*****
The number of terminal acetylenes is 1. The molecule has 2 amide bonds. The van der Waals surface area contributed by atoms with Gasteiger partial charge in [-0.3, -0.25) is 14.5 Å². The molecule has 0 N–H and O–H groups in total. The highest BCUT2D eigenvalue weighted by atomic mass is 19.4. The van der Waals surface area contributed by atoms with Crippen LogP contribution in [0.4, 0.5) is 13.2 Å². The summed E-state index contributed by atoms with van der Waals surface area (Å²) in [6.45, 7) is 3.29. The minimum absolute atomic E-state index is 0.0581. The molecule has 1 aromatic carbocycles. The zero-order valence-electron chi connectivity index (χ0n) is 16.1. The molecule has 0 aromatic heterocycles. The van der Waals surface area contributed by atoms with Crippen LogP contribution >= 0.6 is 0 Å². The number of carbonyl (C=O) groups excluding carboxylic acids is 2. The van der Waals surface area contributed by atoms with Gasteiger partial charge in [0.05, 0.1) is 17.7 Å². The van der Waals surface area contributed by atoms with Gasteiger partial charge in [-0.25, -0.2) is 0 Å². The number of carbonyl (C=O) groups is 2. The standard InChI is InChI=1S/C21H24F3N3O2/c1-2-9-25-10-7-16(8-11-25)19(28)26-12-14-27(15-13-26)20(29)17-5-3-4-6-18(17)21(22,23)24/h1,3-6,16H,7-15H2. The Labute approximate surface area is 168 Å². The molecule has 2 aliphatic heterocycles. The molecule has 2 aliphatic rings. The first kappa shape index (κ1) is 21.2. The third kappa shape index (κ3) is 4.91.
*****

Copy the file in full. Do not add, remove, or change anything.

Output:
The number of terminal acetylenes is 1. The molecule has 2 amide bonds. The van der Waals surface area contributed by atoms with Gasteiger partial charge in [-0.3, -0.25) is 14.5 Å². The molecule has 0 N–H and O–H groups in total. The highest BCUT2D eigenvalue weighted by atomic mass is 19.4. The van der Waals surface area contributed by atoms with Crippen LogP contribution in [0.4, 0.5) is 13.2 Å². The summed E-state index contributed by atoms with van der Waals surface area (Å²) in [6.45, 7) is 3.29. The minimum absolute atomic E-state index is 0.0581. The molecule has 1 aromatic carbocycles. The zero-order valence-electron chi connectivity index (χ0n) is 16.1. The molecule has 0 aromatic heterocycles. The van der Waals surface area contributed by atoms with Crippen LogP contribution >= 0.6 is 0 Å². The number of carbonyl (C=O) groups excluding carboxylic acids is 2. The van der Waals surface area contributed by atoms with Gasteiger partial charge in [0.05, 0.1) is 17.7 Å². The van der Waals surface area contributed by atoms with Gasteiger partial charge in [-0.25, -0.2) is 0 Å². The number of carbonyl (C=O) groups is 2. The standard InChI is InChI=1S/C21H24F3N3O2/c1-2-9-25-10-7-16(8-11-25)19(28)26-12-14-27(15-13-26)20(29)17-5-3-4-6-18(17)21(22,23)24/h1,3-6,16H,7-15H2. The Labute approximate surface area is 168 Å². The molecule has 2 aliphatic heterocycles. The molecule has 2 aliphatic rings. The first kappa shape index (κ1) is 21.2. The third kappa shape index (κ3) is 4.91.